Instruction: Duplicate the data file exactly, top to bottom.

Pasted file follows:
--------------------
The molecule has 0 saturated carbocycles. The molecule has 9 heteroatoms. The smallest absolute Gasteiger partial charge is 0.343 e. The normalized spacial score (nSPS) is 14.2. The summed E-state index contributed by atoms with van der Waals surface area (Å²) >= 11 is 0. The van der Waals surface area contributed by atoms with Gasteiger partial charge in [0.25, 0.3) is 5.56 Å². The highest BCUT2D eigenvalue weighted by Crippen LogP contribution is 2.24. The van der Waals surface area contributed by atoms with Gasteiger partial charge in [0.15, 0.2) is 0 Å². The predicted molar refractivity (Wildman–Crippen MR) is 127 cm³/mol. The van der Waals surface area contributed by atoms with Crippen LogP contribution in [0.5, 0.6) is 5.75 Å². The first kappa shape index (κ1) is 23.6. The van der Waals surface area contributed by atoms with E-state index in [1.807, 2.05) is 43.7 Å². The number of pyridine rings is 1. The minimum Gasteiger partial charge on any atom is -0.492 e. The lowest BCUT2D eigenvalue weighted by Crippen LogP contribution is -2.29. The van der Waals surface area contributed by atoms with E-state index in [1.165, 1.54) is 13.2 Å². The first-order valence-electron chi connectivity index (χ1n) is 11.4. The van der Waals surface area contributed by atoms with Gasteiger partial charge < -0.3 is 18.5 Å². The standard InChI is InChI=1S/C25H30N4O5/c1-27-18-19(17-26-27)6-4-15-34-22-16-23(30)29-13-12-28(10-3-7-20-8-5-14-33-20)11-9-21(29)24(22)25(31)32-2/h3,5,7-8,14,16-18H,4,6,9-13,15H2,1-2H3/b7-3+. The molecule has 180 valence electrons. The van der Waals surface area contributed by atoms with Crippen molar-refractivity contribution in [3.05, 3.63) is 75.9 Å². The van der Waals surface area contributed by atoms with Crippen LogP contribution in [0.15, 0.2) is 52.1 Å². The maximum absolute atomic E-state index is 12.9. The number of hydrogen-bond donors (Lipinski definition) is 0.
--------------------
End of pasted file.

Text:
The molecule has 0 saturated carbocycles. The molecule has 9 heteroatoms. The smallest absolute Gasteiger partial charge is 0.343 e. The normalized spacial score (nSPS) is 14.2. The summed E-state index contributed by atoms with van der Waals surface area (Å²) >= 11 is 0. The van der Waals surface area contributed by atoms with Gasteiger partial charge in [0.25, 0.3) is 5.56 Å². The highest BCUT2D eigenvalue weighted by Crippen LogP contribution is 2.24. The van der Waals surface area contributed by atoms with Gasteiger partial charge in [0.15, 0.2) is 0 Å². The predicted molar refractivity (Wildman–Crippen MR) is 127 cm³/mol. The van der Waals surface area contributed by atoms with Crippen LogP contribution in [0.5, 0.6) is 5.75 Å². The first kappa shape index (κ1) is 23.6. The van der Waals surface area contributed by atoms with E-state index in [1.807, 2.05) is 43.7 Å². The number of pyridine rings is 1. The minimum Gasteiger partial charge on any atom is -0.492 e. The lowest BCUT2D eigenvalue weighted by Crippen LogP contribution is -2.29. The van der Waals surface area contributed by atoms with E-state index in [1.165, 1.54) is 13.2 Å². The first-order valence-electron chi connectivity index (χ1n) is 11.4. The van der Waals surface area contributed by atoms with Gasteiger partial charge < -0.3 is 18.5 Å². The standard InChI is InChI=1S/C25H30N4O5/c1-27-18-19(17-26-27)6-4-15-34-22-16-23(30)29-13-12-28(10-3-7-20-8-5-14-33-20)11-9-21(29)24(22)25(31)32-2/h3,5,7-8,14,16-18H,4,6,9-13,15H2,1-2H3/b7-3+. The molecule has 180 valence electrons. The van der Waals surface area contributed by atoms with Crippen molar-refractivity contribution in [3.05, 3.63) is 75.9 Å². The van der Waals surface area contributed by atoms with Crippen LogP contribution in [0.15, 0.2) is 52.1 Å². The maximum absolute atomic E-state index is 12.9. The number of hydrogen-bond donors (Lipinski definition) is 0.